Like Kota and Jeffery, Nadjah picks another impressive song: “A Woman’s Worth” by Alicia Keys. If Nadjah is to continue, this has to be the song that sends her to the next level. She certainly delivers her best vocal performance yet. Although she never moves from behind the mic, her body language exudes confidence, like she’s really found her niche. Her rich sound comes from deep inside her; then she seamlessly switches into an endless run that reaches up to the highest part of her falsetto. She’s good. But Blake makes a surprising choice and keeps Emily Ann on his team. He explains that he chose the younger talent not because he thinks he could hear her on the radio but because he thinks he will hear her on the radio.
Carson then announces the winner of the one montaged Knockout, between Team Blake’s Zach Seabaugh and Chris Crump. Zach is moving on, and Team Blake is now complete: Ivonne Acero, Barrett Baber, Morgan Frazier, Zach Seabaugh, and Emily Ann Roberts will all compete in the Lives.
Team Pharrell’s final Knockout is between powerhouse Evan McKeel and the more understated Tim Atlas. Evan takes on a song as big as his voice, Switchfoot’s “Dare You to Move.” He starts out accompanying himself on the guitar, but Rihanna and Pharrell quickly make him abandon it. Note to all Voice coaches: Not everyone who wants to play while they sing is “hiding” behind their instrument. Maybe the guitar would have helped Evan’s performance. He’s one singer who certainly doesn’t worry about nerves on stage, but his theatrics can come off as inauthentic. Still, there was nothing wrong vocally with his performance. He still has an impressive range and a strong intuition for dynamics. He’s a very safe bet to bring to the Lives.
Tim, on the other hand, is still a bit of an enigma. His audition was montaged, so we first heard him sing during the Battles, when Pharrell stole him from Team Gwen. Tim is the kind of low-key artist whose style doesn’t revolve around big notes or jaw-dropping runs — though, in his own way, he’s as much a showman as Evan. Tim’s appeal lies in his singular, raspy tone, which he puts to good use on Natalie Imbruglia’s “Torn.” Gwen calls it “ear candy,” and I’m keen to hear more. But Pharrell feels differently, and he chooses to keep Evan instead.
The very final Knockout comes from Team Gwen’s two Battle steals, Regina Love and Riley Biederer. Regina decides to go with a classic, “Midnight Train to Georgia” by Gladys Knight and the Pips. In the past, she’s had trouble refining her sound and showing off more than just raw power. This time, she’s able to deliver a vocal that’s tender, before building up to her sledgehammer of a belt. No one can say Regina is lacking for personality or drive. She wants this, bad, and she’s giving it her all.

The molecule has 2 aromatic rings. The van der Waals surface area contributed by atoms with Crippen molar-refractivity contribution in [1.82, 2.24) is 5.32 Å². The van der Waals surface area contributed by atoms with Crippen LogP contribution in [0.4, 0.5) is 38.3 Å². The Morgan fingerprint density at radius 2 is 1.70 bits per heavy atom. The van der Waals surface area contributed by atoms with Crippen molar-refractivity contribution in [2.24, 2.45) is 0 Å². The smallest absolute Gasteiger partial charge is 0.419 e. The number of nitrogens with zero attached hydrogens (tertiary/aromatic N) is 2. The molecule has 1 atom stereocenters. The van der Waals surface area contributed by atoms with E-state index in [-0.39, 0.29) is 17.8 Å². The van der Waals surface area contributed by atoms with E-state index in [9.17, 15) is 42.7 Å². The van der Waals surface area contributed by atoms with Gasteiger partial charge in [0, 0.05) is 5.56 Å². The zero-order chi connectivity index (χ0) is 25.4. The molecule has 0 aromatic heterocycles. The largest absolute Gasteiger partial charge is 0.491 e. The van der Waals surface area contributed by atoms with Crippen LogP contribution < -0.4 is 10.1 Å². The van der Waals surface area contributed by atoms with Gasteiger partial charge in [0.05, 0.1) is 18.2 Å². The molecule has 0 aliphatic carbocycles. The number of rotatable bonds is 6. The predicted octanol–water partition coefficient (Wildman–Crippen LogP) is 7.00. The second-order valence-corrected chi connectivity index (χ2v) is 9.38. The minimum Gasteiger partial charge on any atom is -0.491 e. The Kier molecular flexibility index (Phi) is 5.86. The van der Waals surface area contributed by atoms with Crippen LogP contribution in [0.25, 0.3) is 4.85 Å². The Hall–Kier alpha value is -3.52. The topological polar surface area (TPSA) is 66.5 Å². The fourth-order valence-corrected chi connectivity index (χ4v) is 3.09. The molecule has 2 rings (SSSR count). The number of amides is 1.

Riley gives herself a big challenge by choosing to sing Beyoncé’s “XO.” But she’s smart, too: Riley knows she can’t compete with Queen B, so she mixes up the record enough to make it her own. Riley has the most swag of anyone on The Voice, and she makes the audience believe she’s already a bona fide pop star. Her sultry voice has an Ellie Goulding quality I’d like her to explore more. But when it comes down to it, Gwen says she can’t ignore what Regina did to the room and gives the oldest singer in the competition the final spot on her team. That leaves Pharrell to chime in with his final steal, securing Riley back on her original team.
Going into Lives, Team Gwen is now represented by Braiden Sunshine, Korin Bukowski, Viktor Király, Jeffery Austin, and Regina Love; Team Pharrell’s got Darius Scott, Madi Davis, Mark Hood, Evan McKeel, and Riley Biederer.
- Blake’s bald jokes were becoming a familiar part of his shtick, but he couldn’t keep it up: There wasn’t one mention of Dr. Evil or any other bareheaded icon this entire episode
- Farewell Rihanna. I will miss your insightful advice to the contestants and your clever putdowns of Blake. Perhaps you could be persuaded to take up a more permanent position on the show next year?
- Riley Biederer becomes the seventh singer ever to be stolen two times on The Voice. Just like Morgan Frazier and every other twice-stolen singer, save one, she returned to her original coach